Rangeley Lakes Boat Inspection Season Closes with No Invasive Plants Found 

RANGELEY – Volunteers for RLHT patrolled over 90 miles of shoreline in the Rangeley Lakes Region looking for invasive plants. Not one has been found.  

Taking to their kayaks or canoes, teams of patrollers paddled along the shoreline mapping plants or the lack of throughout the months of August and September, when the plants are at their peak. The shorelines of Cupsuptic, Mooselookmeguntic, Rangeley, Kennebago and Little Kennebago Lakes, along with Beaver Mountain, Saddleback, Loon, Gull, Haley, Dodge and Quimby Pond were surveyed.  

“Our volunteers on Dodge Pond moved away so this year, patrollers from the other waterbodies joined RLHT staff on the water to ensure that Dodge Pond wasn’t overlooked,” said Program Manager, Amanda Laliberte. “It’s so important that we each have our eyes on our shoreline because once an invasive plant, like milfoil, takes root it is an uphill and expensive battle to eradicate it.”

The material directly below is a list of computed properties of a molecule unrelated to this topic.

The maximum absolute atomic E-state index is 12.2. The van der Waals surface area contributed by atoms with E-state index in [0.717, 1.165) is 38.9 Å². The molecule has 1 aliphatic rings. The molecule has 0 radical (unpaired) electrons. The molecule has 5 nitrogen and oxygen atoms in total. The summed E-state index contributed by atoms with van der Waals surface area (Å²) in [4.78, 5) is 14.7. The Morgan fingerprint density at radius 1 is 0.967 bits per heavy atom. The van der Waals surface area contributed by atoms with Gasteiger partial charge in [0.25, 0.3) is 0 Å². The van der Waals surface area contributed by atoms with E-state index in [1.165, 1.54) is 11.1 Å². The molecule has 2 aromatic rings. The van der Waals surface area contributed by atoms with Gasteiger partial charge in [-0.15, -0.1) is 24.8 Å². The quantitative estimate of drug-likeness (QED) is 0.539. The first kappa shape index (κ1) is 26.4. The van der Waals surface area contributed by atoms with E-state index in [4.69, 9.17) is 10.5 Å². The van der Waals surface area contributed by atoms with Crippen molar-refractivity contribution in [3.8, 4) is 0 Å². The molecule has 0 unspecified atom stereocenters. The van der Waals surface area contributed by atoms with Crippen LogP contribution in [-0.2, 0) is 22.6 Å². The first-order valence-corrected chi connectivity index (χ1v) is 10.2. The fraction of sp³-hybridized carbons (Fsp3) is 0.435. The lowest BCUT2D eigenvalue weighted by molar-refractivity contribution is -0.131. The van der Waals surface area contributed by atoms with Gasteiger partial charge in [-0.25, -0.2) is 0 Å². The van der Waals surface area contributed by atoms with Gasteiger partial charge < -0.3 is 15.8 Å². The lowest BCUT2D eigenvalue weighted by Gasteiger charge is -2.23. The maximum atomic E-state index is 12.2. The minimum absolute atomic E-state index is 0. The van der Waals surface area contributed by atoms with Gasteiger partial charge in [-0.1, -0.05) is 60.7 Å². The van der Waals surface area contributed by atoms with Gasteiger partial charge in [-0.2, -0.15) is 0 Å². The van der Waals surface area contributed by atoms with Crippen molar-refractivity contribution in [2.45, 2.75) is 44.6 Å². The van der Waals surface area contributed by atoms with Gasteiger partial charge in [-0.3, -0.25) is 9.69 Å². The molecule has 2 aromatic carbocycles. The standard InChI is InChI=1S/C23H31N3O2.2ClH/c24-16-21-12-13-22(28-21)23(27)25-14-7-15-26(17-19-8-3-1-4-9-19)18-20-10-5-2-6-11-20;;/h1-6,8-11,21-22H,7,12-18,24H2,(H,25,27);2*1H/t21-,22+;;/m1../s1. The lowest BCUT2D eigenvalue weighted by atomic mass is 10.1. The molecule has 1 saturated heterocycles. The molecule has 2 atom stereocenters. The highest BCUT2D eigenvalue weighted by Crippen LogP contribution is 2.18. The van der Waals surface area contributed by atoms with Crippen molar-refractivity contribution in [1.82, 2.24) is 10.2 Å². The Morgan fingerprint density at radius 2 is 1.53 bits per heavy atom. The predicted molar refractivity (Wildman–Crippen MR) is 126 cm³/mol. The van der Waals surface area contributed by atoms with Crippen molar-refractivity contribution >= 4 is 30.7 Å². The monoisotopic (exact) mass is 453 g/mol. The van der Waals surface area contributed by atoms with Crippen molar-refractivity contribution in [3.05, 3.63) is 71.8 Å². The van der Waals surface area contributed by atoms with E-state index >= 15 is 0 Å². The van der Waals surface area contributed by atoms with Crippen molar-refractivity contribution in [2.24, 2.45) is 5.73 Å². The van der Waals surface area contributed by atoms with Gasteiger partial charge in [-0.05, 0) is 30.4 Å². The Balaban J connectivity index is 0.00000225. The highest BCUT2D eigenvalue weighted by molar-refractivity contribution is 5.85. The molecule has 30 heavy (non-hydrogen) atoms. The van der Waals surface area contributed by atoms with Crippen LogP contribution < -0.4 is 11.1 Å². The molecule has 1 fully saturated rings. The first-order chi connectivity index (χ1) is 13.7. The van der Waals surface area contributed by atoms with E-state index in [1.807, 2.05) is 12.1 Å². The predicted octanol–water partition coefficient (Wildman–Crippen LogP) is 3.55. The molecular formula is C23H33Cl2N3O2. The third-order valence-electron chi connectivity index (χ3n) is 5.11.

Aquatic plants can survive as long as sunlight can reach their depths. Patrollers zigzag the shoreline trying to cover any and all areas of the waterbody that could host plants. It only takes one plant fragment on one boat for an infestation to take hold on a lake.  Once established, there is no native predator in to slow its progress and it grows at an expediential rate, rapidly taking over shorelines making the area unsuitable for swimming or fishing.  

You can make a difference; if you would like to learn more or to report any unusual plants growing in your water body contact RLHT at (207) 864-7311 or the Lake Stewards of Maine at VLMP.org